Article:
Apple has a tendency of ‘inventing’ a category, long after others have already inhabited the space. Apple ‘invented’ the smartphone, Apple ‘invented’ the MP3 player, Apple ‘invented’ digital media streaming, Apple ‘invented’ NFC. Of course, in this case, ‘invented’ means slapping an Apple logo on it, taking away functionality, and convincing the gullible that these (limited) capabilities are only available within the Apple ecosystem.
And Apple is planning it again with the Apple Watch. Have they done it? Well, some would say yes. News of 1 million pre-orders of the Apple Watch is a very familiar headline now. Sounds impressive doesn’t it?
I don’t think it is. And I don’t think Apple thinks so either.
Over at IBT, they are pointing to ‘robust’ sales. They are utilizing the same method which Apple uses when they speak of their ‘innovations’ in their new phone, which is this:
Compare it to the first iPhone.
As Apple make small improvements on their phones, oftentimes not a big enough increase that any rational person would choose to spend such a high a cost to make such a small jump in tech, Apple doesn’t compare to the previous model. They compare to the first iPhone. Yes, it’s very easy to say the iPhone 6 is leaps and bounds ahead of the first iPhone which didn’t even have cut and paste. Well in this case, nearly 1 millions pre-orders of the Apple Watch does look impressive compared to first day sells of the original iPhone and original iPad of 270,000 and 300,000 respectively. But Apple is in a different position now. They are masters of marketing. And those sales figures would be considered a failure by Apple compared to the iPhone 6 and 6+ sales of 10 million sold in the first weekend of availability. And sales of a million units must look absolutely dismal to Apple who was disappointed with fourth quarter sales of 12.3 million units of iPads in 2014.
Add to that, there doesn’t seem to be much interest in the Apple Watch.
Teens, the market which arguably made Apple, or at least made them big with the iPod and the dancing silhouettes, don’t seem to care much about the Apple Watch. Macrumors reports that in a survey, only 11% of teens plan on purchasing an Apple Watch. This is down 5% from a survey just last fall.
We believe the lower purchase intent reflects a wait and see approach to the Watch as it seems unclear what will be the “killer app” for the Watch. We expect teens to be a good market for the Apple Watch given the popularity of the iPhone, but believe it will take time for influencers (celebrities) to make the watch popular among teens.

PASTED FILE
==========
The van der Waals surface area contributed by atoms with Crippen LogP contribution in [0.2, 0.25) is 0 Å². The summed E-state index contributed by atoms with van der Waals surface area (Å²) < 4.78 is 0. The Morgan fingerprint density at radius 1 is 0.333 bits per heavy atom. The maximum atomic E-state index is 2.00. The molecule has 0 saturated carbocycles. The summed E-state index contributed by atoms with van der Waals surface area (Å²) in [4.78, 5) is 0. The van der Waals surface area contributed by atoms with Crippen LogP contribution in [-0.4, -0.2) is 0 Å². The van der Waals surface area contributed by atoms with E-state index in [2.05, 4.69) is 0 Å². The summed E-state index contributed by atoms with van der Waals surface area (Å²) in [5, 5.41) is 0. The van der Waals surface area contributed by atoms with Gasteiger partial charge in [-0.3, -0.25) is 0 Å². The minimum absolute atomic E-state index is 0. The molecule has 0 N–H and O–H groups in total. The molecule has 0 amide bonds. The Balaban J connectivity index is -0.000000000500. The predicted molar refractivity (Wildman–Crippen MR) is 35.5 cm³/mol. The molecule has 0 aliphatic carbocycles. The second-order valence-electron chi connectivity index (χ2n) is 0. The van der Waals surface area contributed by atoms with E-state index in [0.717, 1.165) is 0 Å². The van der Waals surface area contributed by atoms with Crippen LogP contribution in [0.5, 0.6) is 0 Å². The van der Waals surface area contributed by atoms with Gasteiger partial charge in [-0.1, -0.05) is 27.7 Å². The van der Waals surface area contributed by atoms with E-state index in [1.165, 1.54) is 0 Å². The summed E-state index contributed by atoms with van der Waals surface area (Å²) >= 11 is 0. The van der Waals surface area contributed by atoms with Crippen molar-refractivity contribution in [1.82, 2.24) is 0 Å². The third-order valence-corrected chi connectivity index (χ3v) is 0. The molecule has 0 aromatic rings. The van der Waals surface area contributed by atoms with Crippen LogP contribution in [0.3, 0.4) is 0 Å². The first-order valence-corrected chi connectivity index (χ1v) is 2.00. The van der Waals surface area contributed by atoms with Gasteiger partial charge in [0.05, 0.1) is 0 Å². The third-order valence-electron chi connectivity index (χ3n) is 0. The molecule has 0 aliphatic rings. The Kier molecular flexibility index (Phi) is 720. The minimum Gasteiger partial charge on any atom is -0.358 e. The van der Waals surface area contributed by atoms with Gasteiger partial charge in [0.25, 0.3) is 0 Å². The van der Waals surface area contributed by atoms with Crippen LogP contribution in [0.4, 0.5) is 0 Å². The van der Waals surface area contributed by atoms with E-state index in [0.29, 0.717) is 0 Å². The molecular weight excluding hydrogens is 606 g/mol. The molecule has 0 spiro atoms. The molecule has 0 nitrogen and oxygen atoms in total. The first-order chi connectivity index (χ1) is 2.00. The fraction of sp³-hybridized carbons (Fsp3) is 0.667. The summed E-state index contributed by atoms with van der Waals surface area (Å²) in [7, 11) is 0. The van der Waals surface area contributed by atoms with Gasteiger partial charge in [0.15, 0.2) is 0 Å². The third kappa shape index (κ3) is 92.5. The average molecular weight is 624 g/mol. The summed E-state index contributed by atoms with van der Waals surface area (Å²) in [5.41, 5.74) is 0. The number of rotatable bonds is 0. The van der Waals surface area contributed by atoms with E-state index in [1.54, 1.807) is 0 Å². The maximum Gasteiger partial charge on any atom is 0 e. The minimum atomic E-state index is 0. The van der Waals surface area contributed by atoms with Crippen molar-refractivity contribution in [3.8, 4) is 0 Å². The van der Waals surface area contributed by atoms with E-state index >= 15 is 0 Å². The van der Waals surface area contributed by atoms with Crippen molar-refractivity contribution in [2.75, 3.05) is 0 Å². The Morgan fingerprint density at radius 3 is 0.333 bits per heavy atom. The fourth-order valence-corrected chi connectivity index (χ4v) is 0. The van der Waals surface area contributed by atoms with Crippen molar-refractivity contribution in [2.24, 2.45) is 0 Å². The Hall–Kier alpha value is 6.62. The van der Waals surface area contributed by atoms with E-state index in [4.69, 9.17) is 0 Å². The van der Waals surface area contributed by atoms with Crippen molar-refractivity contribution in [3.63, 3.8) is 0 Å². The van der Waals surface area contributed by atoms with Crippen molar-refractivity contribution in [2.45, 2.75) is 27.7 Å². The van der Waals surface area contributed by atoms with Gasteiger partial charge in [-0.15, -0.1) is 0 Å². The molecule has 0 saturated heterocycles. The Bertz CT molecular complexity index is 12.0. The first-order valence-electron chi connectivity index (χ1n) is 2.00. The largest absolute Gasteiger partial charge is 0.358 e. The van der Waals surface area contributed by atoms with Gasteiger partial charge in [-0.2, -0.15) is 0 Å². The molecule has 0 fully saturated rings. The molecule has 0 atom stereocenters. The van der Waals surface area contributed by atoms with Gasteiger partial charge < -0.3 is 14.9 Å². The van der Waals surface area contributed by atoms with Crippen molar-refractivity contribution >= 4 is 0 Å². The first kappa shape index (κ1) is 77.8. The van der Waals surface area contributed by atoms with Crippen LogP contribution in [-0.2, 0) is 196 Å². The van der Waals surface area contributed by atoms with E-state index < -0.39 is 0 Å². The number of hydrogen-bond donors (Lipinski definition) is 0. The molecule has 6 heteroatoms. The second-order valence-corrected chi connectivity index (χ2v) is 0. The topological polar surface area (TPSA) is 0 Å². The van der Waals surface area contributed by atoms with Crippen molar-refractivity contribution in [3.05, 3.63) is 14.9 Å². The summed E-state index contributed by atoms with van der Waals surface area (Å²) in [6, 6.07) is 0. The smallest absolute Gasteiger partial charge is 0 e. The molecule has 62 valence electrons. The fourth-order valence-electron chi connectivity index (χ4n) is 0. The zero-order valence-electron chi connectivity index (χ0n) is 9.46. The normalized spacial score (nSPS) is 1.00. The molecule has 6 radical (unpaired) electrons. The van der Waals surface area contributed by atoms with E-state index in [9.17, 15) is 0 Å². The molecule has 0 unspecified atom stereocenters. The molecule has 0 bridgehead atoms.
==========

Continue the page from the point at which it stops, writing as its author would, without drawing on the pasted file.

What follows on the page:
And as Blackjack told us earlier a killer app may just be hard to come by thanks to Apple’s own engineering.
Engineers! Now there’s a technical bunch! They’ll appreciate such great new (sarcasm) tech right? Well ITBusinessEdge is reporting that is most definitely not the case. In a recent survey of 1000 engineers, a whopping 0% plan on buying one. That’s right. 0%. And there’s more. Of those 1000 engineers,
-50 percent hold negative views of Tim Cook.
-57 percent believe that Apple’s stock will go down.
-0 percent will buy the new watch.
-0 percent think the new watch is worth the $349 price tag.
So that’s one consumer area Apple should probably not spend money on. But that’s just my opinion. Spend all you want Timmy, you’ve got plenty of cash.
To be fair, Apple has been pretty smart about this. As I said before, it seems that Apple also planned on not much interest in the Apple Watch. The entire method behind the release seems to prove this.
The Apple marketing machine has a tried and true method. Mass releases, with not enough product to go around, which in turn causes lines to form around city streets, making it to the news, which of course makes others think they just have to have this amazing product! Anyone that hasn’t stood in one of those lines recognizes this for what it is, a sales tactic. A tactic used by a company that has a product that people want, to get more people to want it. A tactic which even Samsung is apparently trying to emulate by paying people to wait in line at the S6 release in China. In fairness, Samsung has denied these accusations stating the participants were ‘formally invited’. Perhaps in China a formal invitation arrives with a paycheck?
But there would be no lines for the Apple Watch. Instead Apple did not offer the Apple Watch in stores. Instead choosing to do so, where lines would probably have been few and far between, and an embarrassment to Apple, they chose to go the online route. However they did something else that shows the real marketing genius behind Apple. They allowed the public to try it on. By booking an appointment, anyone could go try on an Apple Watch. Anyone that might be curious, or just wanted to tell a friend that they had played with one before they were available, could go spend 15 minutes wearing a watch. And Apple was able to have headlines that read “Consumers flock to stores worldwide to try Apple Watch” (New York Post)
Is the Apple Watch a flop? Can we call it the next Newton? Not yet it isn’t. But it’s also safe to say it’s not the next iPhone, and not even the next iPad. With the exorbitant prices being asked for the device, Apple should have no problem making money on the device, but I willing to bet it’s also not a device we’ll see Apple bragging about once it’s truly out on the market.
Time will tell.
If you carry your Apple Watch charger with you.